Many storms make the journey across only to swerve northeastward to die in the cooler waters of the northern Atlantic, yet every hurricane season there are a few who fuel themselves in the warm summer oceans to enter the Caribbean Sea. From here they are influenced by pressure systems flowing across the American continent, some pushing them away some steering them between differing gradients of 'highs' and 'lows'. Forecasters with modern computer systems being able to predict their paths more often with considerable accuracy.
In 1953, the United States abandoned a confusing two-year old plan to name storms by a phonetic alphabet (Alpha, Bravo, Charlie) when a new, international alphabet was introduced using female names for storms. The practice changed in 1978 when men's and women's names were included in the Eastern North Pacific storm lists. In 1979, male and female names were included in lists for the Atlantic and Gulf of Mexico.
Each season a list of twenty-one names are selected by an international committee of the World Meteorolgical Organisation. The only time that there is a change is if a storm is so deadly or costly that the future use would be inappropriate for reasons of sensitivity and there are now about 80 names permanently 'retired' from the listing that started in 1953 through 2016.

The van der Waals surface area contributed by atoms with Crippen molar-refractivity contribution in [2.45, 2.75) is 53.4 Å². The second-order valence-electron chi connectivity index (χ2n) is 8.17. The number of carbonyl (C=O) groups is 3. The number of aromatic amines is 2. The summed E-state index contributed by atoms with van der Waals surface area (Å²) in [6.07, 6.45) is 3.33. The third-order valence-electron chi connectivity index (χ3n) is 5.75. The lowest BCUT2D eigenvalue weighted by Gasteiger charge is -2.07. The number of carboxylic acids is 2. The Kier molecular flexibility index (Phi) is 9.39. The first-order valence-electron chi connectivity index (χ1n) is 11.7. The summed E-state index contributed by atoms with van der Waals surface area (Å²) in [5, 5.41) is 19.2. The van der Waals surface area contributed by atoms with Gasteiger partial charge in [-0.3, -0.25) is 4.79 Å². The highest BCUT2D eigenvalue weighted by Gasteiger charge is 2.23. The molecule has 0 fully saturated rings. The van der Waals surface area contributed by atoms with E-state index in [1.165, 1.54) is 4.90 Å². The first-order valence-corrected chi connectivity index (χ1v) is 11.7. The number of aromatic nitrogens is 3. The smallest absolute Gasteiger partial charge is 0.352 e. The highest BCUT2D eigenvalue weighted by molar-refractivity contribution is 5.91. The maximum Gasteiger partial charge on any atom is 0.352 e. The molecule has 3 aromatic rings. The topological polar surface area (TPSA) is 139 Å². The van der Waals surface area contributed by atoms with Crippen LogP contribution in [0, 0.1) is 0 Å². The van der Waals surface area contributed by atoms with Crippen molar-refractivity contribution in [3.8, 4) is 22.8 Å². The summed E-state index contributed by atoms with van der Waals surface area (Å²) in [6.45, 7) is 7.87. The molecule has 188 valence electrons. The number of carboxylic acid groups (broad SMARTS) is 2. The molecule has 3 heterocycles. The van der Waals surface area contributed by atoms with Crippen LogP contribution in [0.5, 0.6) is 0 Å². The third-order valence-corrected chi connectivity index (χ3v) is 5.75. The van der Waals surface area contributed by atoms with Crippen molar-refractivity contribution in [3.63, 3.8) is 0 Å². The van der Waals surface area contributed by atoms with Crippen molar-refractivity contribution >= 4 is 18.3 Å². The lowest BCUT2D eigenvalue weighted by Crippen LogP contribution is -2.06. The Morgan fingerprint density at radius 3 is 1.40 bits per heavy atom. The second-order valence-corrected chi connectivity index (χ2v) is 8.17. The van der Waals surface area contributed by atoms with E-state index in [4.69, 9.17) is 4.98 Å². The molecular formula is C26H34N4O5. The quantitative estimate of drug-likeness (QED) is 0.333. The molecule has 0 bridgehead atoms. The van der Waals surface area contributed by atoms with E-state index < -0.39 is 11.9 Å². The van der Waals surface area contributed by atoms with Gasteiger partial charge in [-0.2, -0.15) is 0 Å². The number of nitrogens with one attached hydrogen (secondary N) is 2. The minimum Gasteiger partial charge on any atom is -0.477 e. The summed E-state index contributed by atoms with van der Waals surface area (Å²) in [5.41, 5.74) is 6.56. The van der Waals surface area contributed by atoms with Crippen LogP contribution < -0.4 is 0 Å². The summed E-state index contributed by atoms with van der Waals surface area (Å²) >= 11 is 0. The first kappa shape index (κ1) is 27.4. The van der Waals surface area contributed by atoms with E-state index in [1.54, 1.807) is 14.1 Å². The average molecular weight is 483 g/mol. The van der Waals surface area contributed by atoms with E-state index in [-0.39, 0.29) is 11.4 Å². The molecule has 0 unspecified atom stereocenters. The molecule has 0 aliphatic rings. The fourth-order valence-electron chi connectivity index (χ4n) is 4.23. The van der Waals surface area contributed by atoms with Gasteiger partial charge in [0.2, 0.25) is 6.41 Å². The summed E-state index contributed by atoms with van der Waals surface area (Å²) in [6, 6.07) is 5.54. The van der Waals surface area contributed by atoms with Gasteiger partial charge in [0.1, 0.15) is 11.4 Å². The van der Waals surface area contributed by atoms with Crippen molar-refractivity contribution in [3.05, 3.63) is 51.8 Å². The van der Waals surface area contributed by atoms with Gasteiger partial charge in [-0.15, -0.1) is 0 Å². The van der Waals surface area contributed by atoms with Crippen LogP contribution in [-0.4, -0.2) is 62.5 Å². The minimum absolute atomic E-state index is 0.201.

'Matthew' made landfall in Haiti and eastern Cuba on Oct. 4 as a Category 4. This storm showed a form of 'intelligence' keeping it over open warm water and away from the mountainous regions of Hispaniola to its east and Cuba to the west, threading its way through the narrow channel between the two nations yet close enough for its eye wall to devastate both tips of each country.
As it passed through this region we suddenly saw the infra-red imagery from outer-space show an eerie picture depicting the face of a monster that was about to hit us with predicted 160 mph sustained winds hammering the Bahamas Oct. 5-6 as a Category 4 hurricane soon reaching near Category 5 as it hit Freeport, Grand Bahama.